Audio Transfer Review: As with the video transfer, the audio is quite well done. The 5.1 Dolby mix makes fine use of the rear channels for music and in conversations to create depth. And, as with the image transfer, even the home video footage sounds pretty good. Nice job all around.

Audio Transfer Grade: A-

 

Disc Extras

Static menu
Scene Access with 12 cues and remote access
1 Original Trailer(s)
6 Other Trailer(s) featuring American Gun, Lonesome Jim, Dear Wendy, The Beat That My Heart Skipped, Yo Soy Boricua, Wordplay
1 Deleted Scenes
5 Featurette(s)
Packaging: Amaray
Picture Disc
1 Disc
1-Sided disc(s)
Layers: dual

Extras Review: There are several extras on the disc. While they're all pretty short, they collectively do a pretty good job of expanding on the issues raised in the film.

First is Visualizing Memory: Making of Unknown White Male. Running a whopping 11 minutes, this is the longest of the various extras. It's much better than a standard EPK, although it's actually more of an introduction to the director than an actual making-of.

Next, The Original Sand Dune Sequence is a different edit of the climactic sequence of the film. They're pretty similar, but the final version in the film works better.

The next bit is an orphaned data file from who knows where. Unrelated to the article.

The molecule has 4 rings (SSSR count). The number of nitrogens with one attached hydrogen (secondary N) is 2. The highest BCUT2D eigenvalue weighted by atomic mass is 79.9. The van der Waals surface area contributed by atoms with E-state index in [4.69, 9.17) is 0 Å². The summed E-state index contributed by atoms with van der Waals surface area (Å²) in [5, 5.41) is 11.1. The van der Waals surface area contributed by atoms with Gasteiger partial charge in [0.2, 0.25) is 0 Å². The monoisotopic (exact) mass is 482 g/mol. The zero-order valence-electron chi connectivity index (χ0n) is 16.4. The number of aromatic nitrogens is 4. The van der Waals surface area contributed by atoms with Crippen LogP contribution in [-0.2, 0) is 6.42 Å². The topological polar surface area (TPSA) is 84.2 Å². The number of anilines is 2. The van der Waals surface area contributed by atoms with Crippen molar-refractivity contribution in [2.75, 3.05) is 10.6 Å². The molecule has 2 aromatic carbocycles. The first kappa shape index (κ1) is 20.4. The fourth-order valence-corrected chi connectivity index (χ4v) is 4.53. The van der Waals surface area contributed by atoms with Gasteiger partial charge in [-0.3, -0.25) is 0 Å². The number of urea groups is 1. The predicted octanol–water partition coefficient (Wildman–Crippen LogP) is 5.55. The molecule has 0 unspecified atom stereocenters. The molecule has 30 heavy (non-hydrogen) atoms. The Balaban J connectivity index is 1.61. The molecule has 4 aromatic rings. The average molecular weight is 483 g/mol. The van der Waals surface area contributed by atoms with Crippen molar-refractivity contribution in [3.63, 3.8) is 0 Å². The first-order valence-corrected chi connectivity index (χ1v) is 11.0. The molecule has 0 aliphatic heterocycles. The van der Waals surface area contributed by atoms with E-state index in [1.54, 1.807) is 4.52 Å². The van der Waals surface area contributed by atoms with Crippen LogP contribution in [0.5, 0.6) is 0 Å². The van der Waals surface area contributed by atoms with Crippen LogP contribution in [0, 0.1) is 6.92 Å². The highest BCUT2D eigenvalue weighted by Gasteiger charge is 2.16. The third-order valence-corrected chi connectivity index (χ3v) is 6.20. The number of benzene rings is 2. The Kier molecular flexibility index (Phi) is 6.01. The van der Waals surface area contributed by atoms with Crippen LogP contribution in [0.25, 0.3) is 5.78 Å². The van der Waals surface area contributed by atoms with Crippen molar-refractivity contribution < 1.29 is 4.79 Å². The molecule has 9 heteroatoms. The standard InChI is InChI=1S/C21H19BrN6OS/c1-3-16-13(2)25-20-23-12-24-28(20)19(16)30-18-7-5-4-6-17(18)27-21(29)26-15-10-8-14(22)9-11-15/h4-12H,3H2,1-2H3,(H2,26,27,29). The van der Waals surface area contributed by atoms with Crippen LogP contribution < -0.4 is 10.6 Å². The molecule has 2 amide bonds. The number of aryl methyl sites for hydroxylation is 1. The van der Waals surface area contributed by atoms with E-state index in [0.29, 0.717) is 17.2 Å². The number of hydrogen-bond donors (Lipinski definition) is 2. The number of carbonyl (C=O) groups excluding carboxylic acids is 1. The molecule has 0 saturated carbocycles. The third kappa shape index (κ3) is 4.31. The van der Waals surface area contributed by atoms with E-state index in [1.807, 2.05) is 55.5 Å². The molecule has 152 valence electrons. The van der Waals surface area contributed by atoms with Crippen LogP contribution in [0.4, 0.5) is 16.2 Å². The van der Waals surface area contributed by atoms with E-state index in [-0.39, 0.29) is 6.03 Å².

In The Man Before Amnesia: Interview with Friends, Doug's friends discuss his personality prior to amnesia. Not really necessary, but interesting nonetheless.

The Experts: Extended Interviews, is exactly as it sounds; it contains expanded interview segments with the doctors featured in the film. There's a bit of new information here, but not much.

Where Is He Now is a discussion between Doug and director Rupert Murray. In spite of its title, there's very little catching up. Instead, the old friends discuss how the film came to be made and why Doug chose Rupert to document his experiences.

Finally, Questions with the Director and Producer takes place in a crowded auditorium after a screening of the documentary. This is where the gentlemen address questions regarding the veracity of the film, and attempt to put them to bed.

Extras Grade: B

 

Final Comments

Amnesia in movies is normally a soap-opera condition. In real life, a complete loss of past memories is exceedingly rare. This look at the life of Doug Bruce is fascinating not just for that reason, but also for the philosophical window it opens: who are we without the guidance of our experiences? Rupert Murray's film is well and thoughtfully directed, and the DVD boasts fine picture and sound quality. The extras, while all brief, address many of the questions that linger from the film. Overall, this is a very nice presentation.